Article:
Even in Mexico, one of the first in the region to publish a fintech law in 2018, the evolving regulation is set to be the most important for the Rappi-Banorte alliance this year, according to Juan Miguel Guerra, director general of the joint venture.
Fintech laws are set to make waves in other countries such as Chile and Argentina this year, where they are taking the first steps in bitcoin and digital currency regulation. Also, in Colombia, a decree regulating digital payments was recently issued.
The official announcement of progress on Chile’s fintech law will have the effect of “boosting innovation, and helping the growth of fintech platforms,” said Spagui.
“Our experience in other countries in the region is that as long as there is a regulation that encourages innovation, the necessary opportunities will emerge to allow people who are not in the financial system to be integrated, with all the benefits and opportunities that this generates”.
Another scenario under the regulatory magnifying glass is that of digital currencies. In Argentina, given the bitcoin boom, two Cryptocurrency bills have been proposed, something that is drawing the attention of other governments.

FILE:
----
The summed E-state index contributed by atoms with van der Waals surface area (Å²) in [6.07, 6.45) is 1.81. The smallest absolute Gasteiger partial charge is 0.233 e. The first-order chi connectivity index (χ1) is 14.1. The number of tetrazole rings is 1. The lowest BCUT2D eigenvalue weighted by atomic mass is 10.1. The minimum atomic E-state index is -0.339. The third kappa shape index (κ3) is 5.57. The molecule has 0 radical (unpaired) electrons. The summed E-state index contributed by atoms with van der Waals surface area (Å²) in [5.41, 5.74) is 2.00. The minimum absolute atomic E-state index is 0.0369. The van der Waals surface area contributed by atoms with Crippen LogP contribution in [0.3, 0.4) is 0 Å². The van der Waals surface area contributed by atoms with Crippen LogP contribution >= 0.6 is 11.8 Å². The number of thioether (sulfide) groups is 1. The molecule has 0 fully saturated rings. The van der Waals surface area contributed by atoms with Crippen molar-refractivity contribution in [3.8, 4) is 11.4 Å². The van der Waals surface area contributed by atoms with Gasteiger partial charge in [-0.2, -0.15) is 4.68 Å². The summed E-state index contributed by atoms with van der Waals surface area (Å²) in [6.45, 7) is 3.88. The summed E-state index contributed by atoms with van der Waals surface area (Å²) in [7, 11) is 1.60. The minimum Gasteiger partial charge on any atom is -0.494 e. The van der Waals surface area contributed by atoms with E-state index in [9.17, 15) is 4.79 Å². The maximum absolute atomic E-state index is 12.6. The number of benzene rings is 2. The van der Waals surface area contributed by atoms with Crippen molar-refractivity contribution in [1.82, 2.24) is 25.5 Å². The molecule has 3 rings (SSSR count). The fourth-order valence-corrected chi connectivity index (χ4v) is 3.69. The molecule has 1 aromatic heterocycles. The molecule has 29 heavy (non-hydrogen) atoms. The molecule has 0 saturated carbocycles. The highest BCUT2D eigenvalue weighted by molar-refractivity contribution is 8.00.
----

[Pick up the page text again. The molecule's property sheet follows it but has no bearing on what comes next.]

In Mexico, for example, banks are closely watching how the government approaches the growing digital currency trend.
“It’s something they can’t stop because many ecosystems of their own are starting to emerge in digital currencies,” said Angélica Arana, director of government architecture in Banorte. “If governments don’t come in, they stay out – and that doesn’t mean that billions of operations in those ecosystems will not continue.”
Despite the trend, Arana doubts how much progress can be made in this area, believing that Latin American countries have different risk appetites and interests. Mexico, for example, is “a little more protectionist in terms of its internal ecosystem,” she said.
“[Despite this] I think it’s going to fade away little by little, and certainly one has to be watching to be part of that global economy”.